If something happened on your campus that Christian ministries could/should respond to, what would your ministry’s “rapid response team” look like? Are there students, volunteers, staff, local pastors, staff of other ministries, etc., whom you would immediately pull in to get working?

Hopefully this wouldn’t all fall on the shoulders of one person in your ministry (like the lead college minister). Even if that person does have several of the skills or attributes needed – event planning, (quick) project management, pastoral skill, connections with campus leaders – it may be that he or she needs to continue leading the ministry as a whole, not running as primary lead on a public response like an event.

If you don’t already have students or others serving in these ways on a weekly or monthly basis – planning events, I mean, or connecting with campus leaders or serving other students pastorally – then this is yet another reason that’s valuable: Because when the moment comes and the campus is looking to you, you’ll be ready to lift up the Lord and help people.

You’re nearing the end of the school year. And it’s likely you’re planning to work through ideas and changes for the next school year… later.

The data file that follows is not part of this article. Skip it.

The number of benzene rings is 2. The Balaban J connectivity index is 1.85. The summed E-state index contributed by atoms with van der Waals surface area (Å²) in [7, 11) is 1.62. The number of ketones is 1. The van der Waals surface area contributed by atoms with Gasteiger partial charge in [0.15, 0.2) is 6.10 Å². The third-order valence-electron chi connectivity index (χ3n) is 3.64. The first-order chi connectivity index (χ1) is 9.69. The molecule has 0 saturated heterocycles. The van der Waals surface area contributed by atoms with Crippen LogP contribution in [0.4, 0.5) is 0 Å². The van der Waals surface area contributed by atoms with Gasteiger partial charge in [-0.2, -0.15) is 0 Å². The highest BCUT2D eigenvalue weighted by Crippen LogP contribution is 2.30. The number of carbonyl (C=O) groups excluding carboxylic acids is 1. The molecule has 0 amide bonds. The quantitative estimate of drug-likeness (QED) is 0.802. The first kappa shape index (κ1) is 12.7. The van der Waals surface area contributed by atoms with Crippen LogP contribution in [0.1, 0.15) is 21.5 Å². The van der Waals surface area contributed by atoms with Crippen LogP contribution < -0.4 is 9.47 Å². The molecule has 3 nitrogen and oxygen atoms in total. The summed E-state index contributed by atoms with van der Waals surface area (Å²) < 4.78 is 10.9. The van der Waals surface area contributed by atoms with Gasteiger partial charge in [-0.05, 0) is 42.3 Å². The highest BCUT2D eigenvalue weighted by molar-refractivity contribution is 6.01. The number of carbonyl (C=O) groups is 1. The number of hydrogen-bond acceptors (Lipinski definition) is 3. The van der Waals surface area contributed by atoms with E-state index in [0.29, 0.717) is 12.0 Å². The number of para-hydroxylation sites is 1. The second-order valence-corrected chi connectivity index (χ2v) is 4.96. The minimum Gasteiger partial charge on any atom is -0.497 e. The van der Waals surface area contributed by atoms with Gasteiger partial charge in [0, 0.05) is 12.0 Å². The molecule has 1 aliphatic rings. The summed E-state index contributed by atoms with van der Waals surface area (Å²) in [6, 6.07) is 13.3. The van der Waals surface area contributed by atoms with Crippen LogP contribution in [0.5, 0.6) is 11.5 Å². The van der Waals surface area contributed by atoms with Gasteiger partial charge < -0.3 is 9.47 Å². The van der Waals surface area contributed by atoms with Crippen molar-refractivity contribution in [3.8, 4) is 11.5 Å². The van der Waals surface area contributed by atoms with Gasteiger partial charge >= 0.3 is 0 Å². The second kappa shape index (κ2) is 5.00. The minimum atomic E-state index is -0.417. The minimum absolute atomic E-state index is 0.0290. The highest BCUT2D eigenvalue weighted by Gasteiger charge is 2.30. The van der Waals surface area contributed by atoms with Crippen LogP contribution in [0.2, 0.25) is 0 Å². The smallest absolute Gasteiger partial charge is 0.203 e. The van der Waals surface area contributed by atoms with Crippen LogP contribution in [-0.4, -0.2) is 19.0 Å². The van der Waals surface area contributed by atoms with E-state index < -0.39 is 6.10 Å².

That’s perfectly fine for staff, volunteers, and any student leaders who will be around this summer. But what about the rest of your ministry? What about the student leaders and simply students who you won’t see for awhile – but who are in the very best possible position to think about ideas for the future RIGHT NOW?

So this week’s Fridea has the potential to be something very cool: Hold a facilitated brainstorming day between now and the end of the semester. (Just don’t call it Facilitated Brainstorming Day. That’s super-boring.)

This is perfect for a Saturday, but any night could also work. Potentially even in place of your Large Group Meeting, although this event might make more sense as an standalone – so you get regular members who come by choice, not students who might just be visiting or not care enough to help with the messy task of ideation.